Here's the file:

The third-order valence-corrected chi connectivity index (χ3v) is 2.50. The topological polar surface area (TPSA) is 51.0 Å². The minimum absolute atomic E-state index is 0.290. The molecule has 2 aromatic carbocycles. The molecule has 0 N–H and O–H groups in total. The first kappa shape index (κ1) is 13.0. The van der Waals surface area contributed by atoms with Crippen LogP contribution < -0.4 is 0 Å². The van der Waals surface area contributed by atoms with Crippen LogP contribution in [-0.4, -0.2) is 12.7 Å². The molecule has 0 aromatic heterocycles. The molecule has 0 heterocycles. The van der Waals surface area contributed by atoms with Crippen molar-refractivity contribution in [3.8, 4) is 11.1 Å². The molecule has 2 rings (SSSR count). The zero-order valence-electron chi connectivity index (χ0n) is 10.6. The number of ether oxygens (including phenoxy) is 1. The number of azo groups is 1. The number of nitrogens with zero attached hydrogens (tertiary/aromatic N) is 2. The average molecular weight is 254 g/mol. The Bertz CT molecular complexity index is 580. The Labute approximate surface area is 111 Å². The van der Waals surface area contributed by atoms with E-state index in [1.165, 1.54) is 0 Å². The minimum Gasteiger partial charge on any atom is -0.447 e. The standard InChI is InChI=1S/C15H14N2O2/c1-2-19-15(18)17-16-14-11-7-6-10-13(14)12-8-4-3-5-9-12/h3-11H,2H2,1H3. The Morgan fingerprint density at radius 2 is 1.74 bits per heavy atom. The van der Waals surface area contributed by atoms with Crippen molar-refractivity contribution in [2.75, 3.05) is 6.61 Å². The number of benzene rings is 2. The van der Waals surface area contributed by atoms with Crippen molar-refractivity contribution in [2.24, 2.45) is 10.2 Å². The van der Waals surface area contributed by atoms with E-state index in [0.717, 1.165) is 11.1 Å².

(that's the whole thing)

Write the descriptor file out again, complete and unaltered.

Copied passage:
The third-order valence-corrected chi connectivity index (χ3v) is 2.50. The topological polar surface area (TPSA) is 51.0 Å². The minimum absolute atomic E-state index is 0.290. The molecule has 2 aromatic carbocycles. The molecule has 0 N–H and O–H groups in total. The first kappa shape index (κ1) is 13.0. The van der Waals surface area contributed by atoms with Crippen LogP contribution < -0.4 is 0 Å². The van der Waals surface area contributed by atoms with Crippen LogP contribution in [-0.4, -0.2) is 12.7 Å². The molecule has 0 aromatic heterocycles. The molecule has 0 heterocycles. The van der Waals surface area contributed by atoms with Crippen molar-refractivity contribution in [3.8, 4) is 11.1 Å². The molecule has 2 rings (SSSR count). The zero-order valence-electron chi connectivity index (χ0n) is 10.6. The number of ether oxygens (including phenoxy) is 1. The number of azo groups is 1. The number of nitrogens with zero attached hydrogens (tertiary/aromatic N) is 2. The average molecular weight is 254 g/mol. The Bertz CT molecular complexity index is 580. The Labute approximate surface area is 111 Å². The van der Waals surface area contributed by atoms with E-state index in [1.165, 1.54) is 0 Å². The minimum Gasteiger partial charge on any atom is -0.447 e. The standard InChI is InChI=1S/C15H14N2O2/c1-2-19-15(18)17-16-14-11-7-6-10-13(14)12-8-4-3-5-9-12/h3-11H,2H2,1H3. The Morgan fingerprint density at radius 2 is 1.74 bits per heavy atom. The van der Waals surface area contributed by atoms with Crippen molar-refractivity contribution in [2.75, 3.05) is 6.61 Å². The number of benzene rings is 2. The van der Waals surface area contributed by atoms with Crippen molar-refractivity contribution in [2.24, 2.45) is 10.2 Å². The van der Waals surface area contributed by atoms with E-state index in [0.717, 1.165) is 11.1 Å².